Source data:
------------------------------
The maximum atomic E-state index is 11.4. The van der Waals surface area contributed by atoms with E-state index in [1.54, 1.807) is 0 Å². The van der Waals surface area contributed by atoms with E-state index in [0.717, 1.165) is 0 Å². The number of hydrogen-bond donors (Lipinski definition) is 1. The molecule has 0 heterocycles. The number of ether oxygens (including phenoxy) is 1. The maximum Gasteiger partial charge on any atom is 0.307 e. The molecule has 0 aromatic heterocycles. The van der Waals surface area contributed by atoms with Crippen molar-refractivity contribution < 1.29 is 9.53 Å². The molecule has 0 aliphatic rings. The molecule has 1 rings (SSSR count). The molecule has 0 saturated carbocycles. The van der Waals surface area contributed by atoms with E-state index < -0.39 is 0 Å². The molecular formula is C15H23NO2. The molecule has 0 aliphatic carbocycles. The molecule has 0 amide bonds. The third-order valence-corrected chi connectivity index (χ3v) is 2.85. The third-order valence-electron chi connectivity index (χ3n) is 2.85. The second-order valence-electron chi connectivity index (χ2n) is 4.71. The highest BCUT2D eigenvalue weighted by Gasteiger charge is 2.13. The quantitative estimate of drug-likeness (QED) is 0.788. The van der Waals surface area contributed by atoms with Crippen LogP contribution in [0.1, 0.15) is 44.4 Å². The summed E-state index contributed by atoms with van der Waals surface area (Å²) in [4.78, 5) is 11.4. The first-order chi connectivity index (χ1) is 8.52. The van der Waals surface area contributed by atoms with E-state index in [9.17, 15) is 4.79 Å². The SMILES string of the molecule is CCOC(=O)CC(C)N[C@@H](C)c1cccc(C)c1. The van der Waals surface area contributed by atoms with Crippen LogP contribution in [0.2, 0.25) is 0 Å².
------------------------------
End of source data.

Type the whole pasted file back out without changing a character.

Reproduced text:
The maximum atomic E-state index is 11.4. The van der Waals surface area contributed by atoms with E-state index in [1.54, 1.807) is 0 Å². The van der Waals surface area contributed by atoms with E-state index in [0.717, 1.165) is 0 Å². The number of hydrogen-bond donors (Lipinski definition) is 1. The molecule has 0 heterocycles. The number of ether oxygens (including phenoxy) is 1. The maximum Gasteiger partial charge on any atom is 0.307 e. The molecule has 0 aromatic heterocycles. The van der Waals surface area contributed by atoms with Crippen molar-refractivity contribution < 1.29 is 9.53 Å². The molecule has 0 aliphatic rings. The molecule has 1 rings (SSSR count). The molecule has 0 saturated carbocycles. The van der Waals surface area contributed by atoms with E-state index < -0.39 is 0 Å². The molecular formula is C15H23NO2. The molecule has 0 aliphatic carbocycles. The molecule has 0 amide bonds. The third-order valence-corrected chi connectivity index (χ3v) is 2.85. The third-order valence-electron chi connectivity index (χ3n) is 2.85. The second-order valence-electron chi connectivity index (χ2n) is 4.71. The highest BCUT2D eigenvalue weighted by Gasteiger charge is 2.13. The quantitative estimate of drug-likeness (QED) is 0.788. The van der Waals surface area contributed by atoms with Crippen LogP contribution in [0.1, 0.15) is 44.4 Å². The summed E-state index contributed by atoms with van der Waals surface area (Å²) in [4.78, 5) is 11.4. The first-order chi connectivity index (χ1) is 8.52. The van der Waals surface area contributed by atoms with E-state index in [9.17, 15) is 4.79 Å². The SMILES string of the molecule is CCOC(=O)CC(C)N[C@@H](C)c1cccc(C)c1. The van der Waals surface area contributed by atoms with Crippen LogP contribution in [0.2, 0.25) is 0 Å².